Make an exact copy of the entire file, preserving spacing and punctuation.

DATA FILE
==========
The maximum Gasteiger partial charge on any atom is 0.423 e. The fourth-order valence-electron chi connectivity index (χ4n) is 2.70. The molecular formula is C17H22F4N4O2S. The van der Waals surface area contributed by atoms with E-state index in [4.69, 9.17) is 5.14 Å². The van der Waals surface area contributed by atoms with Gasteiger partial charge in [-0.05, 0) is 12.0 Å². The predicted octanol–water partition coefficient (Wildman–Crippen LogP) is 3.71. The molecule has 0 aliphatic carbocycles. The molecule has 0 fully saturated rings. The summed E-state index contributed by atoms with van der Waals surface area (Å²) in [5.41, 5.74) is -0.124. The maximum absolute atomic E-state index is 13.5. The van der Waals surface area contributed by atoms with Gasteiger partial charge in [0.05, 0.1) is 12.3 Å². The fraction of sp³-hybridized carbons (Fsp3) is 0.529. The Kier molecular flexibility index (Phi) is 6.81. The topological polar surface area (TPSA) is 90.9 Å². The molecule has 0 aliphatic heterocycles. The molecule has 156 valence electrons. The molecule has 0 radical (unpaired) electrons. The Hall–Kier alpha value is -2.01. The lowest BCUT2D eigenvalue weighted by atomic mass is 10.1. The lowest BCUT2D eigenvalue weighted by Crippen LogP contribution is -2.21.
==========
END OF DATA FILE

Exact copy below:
The maximum Gasteiger partial charge on any atom is 0.423 e. The fourth-order valence-electron chi connectivity index (χ4n) is 2.70. The molecular formula is C17H22F4N4O2S. The van der Waals surface area contributed by atoms with E-state index in [4.69, 9.17) is 5.14 Å². The van der Waals surface area contributed by atoms with Gasteiger partial charge in [-0.05, 0) is 12.0 Å². The predicted octanol–water partition coefficient (Wildman–Crippen LogP) is 3.71. The molecule has 0 aliphatic carbocycles. The molecule has 0 fully saturated rings. The summed E-state index contributed by atoms with van der Waals surface area (Å²) in [5.41, 5.74) is -0.124. The maximum absolute atomic E-state index is 13.5. The van der Waals surface area contributed by atoms with Gasteiger partial charge in [0.05, 0.1) is 12.3 Å². The fraction of sp³-hybridized carbons (Fsp3) is 0.529. The Kier molecular flexibility index (Phi) is 6.81. The topological polar surface area (TPSA) is 90.9 Å². The molecule has 0 aliphatic heterocycles. The molecule has 156 valence electrons. The molecule has 0 radical (unpaired) electrons. The Hall–Kier alpha value is -2.01. The lowest BCUT2D eigenvalue weighted by atomic mass is 10.1. The lowest BCUT2D eigenvalue weighted by Crippen LogP contribution is -2.21.